US intelligence is persuaded that the Jerusalem force has trained more than three dozen "foreign Islamic militant groups in paramilitary, guerrilla and terrorism" tactics, Sunni and Shi'ite alike, including Hezbollah in Lebanon and Hamas and Islamic Jihad in Palestine. That sounds like an Israeli Mossad mish-mash - once again throwing all cats into the same bag, as the agendas of Hezbollah and Palestinian liberation groups are totally different.

Although for some European intelligence sources the Jerusalem force is "a state within a state, able to offer protection to al-Qaeda", there's great skepticism towards its supposed, effective internationalist role. "Saddam Hussein also had a Jerusalem Liberation Army. It proved to be invisible, just a propaganda coup," adds another European counter-terrorist operative.

European intelligence agrees that Saif al-Adil and Abdullah Ahmed Abdullah are indeed the current top deputies to bin Laden and al-Qaeda's number two, Ayman "the Surgeon" al-Zawahiri, who now contact their operatives only through human couriers. But the assumption that Ayman al-Zawahiri used his decade-old relationship with the Jerusalem force to negotiate a safe harbor for some of al-Qaeda's leaders bombed by the Americans in Tora Bora, in southeast Afghanistan, in December 2001, is also ludicrous: these al-Qaeda leaders escaped to Pakistan's tribal areas, where they remained ever since. There's evidence that only but a few crossed the border from Pakistan's to Iran's Balochistan desert.

According to the Post, Saudi Arabia has tried to convince Iran to extradite Saad bin Laden and his al-Qaeda brothers-in-arms because they are suspected of masterminding the May 12 Riyadh suicide bombing (35 dead). According to the Saudis and the Americans, they were in contact with an al-Qaeda cell in Riyadh. The Saudis have told the Americans that there may be up to 400 al-Qaeda members holed up in Iran. European intelligence also takes this information with a pinch of salt, considering the fact that the Saudis are trying to do everything at the moment to appease America's discomfort with their role vis-a-vis what is essentially a Saudi Arabian, hardcore Islamist, terrorist organization (al-Qaeda).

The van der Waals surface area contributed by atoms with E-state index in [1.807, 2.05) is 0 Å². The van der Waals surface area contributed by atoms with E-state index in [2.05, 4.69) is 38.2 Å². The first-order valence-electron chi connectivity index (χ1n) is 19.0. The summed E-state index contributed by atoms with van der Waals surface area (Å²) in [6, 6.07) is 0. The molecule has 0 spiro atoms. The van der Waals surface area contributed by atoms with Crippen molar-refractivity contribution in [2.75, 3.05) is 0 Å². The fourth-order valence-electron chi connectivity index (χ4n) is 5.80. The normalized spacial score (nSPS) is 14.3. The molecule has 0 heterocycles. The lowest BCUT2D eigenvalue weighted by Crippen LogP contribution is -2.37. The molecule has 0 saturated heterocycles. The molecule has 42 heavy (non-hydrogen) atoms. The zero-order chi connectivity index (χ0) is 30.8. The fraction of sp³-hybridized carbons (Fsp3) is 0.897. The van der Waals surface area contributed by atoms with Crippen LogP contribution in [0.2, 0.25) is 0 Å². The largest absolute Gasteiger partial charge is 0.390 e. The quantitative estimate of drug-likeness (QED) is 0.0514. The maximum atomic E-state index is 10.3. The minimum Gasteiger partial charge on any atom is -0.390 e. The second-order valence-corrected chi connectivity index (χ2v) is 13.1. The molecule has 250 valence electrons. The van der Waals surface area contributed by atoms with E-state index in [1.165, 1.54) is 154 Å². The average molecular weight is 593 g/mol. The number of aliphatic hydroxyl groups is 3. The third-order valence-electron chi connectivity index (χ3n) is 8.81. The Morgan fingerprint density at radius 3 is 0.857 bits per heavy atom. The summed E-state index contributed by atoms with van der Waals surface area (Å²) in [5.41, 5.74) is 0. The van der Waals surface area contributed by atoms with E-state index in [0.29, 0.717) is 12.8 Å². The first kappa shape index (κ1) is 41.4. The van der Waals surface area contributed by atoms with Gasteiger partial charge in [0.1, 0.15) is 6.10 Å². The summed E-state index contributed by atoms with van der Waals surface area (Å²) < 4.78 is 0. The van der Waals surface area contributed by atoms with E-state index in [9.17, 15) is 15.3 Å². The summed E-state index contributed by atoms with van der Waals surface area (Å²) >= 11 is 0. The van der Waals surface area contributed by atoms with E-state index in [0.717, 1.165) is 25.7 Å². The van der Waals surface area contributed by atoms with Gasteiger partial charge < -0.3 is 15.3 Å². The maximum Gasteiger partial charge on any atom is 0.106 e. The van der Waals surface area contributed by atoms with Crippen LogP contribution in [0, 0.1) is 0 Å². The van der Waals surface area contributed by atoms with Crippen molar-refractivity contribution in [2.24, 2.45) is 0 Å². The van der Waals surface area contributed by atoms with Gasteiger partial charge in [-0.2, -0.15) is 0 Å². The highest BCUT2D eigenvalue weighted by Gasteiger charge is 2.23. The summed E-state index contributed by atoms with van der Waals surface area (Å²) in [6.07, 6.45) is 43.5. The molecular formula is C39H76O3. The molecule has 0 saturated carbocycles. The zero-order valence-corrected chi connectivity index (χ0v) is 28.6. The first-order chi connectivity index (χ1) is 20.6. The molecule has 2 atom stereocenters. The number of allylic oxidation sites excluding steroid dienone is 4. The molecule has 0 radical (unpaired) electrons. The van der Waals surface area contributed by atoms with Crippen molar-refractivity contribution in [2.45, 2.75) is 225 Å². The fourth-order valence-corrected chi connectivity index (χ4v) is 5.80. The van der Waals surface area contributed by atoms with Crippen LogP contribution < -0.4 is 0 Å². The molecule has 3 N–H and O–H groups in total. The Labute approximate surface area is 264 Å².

The authorities in Tehran have "challenged foreign intelligence services to come up with evidence" that they are supporting al-Qaeda, according to government spokesman Abdullah Ramezanzadeh: "We have announced time and again that we will not allow these activities to take place in Iran. This is a decision taken by the highest officials in the country. The report is an absolute lie."

The regime blames the leaks that led to the report on the powerful Israeli lobby in Washington: indeed, for neo-conservatives from Pentagon number two Paul Wolfowitz down, closely intertwined with the hardline Ariel Sharon government in Israel, Iran's ayatollahs are the next big target. According to a European counter-terrorist expert, for the neo-cons "an al-Qaeda free to operate in Iran is a dream ticket in their agenda. They have already started to prepare American opinion for an attack on Iran."

Ramezanzadeh, the Iranian government spokesman, acknowledges that Iran's porous borders with Iraq, Afghanistan and Pakistan are difficult to control, so "sometimes some elements suspected of cooperating with al-Qaeda may enter the country". Al-Qaeda is supposed to have its bases along the Afghan border: American satellite photos could easily provide some evidence. The official Iranian position was spelled out by Ramezanzadeh: "We are asking all the world's security services and anyone else who has any information about these suspects to come forward with the information. After substantiating the information, we will arrest them."

Saad bin Laden is one of at least 11 sons from Osama's first wife and also first cousin, Najwa Ghanem from Syria. Out of five marriages, Osama has fathered about 20 children. Saad arrived in Iran in 2002, from Afghanistan. He is fluent in English and information technology. European intelligence operatives somewhat agree that he may now be a key player in al-Qaeda's logistics. He may have been close to, and may have learned a lot from Khalid Shaikh Mohammed. But he is not the new Osama - at least not yet. And there's still no proof that he is the Tehran ayatollahs' new lethal weapon.

(Copyright 2003 Asia Times Online Co, Ltd. All rights reserved. Please contact for information on our sales and syndication policies.)
Oct 17, 2003

Al-Qaeda pawn in Iran's hands
(Jul 22, '03)

Iran lines up its al-Qaeda aces
(Jul 22, '03)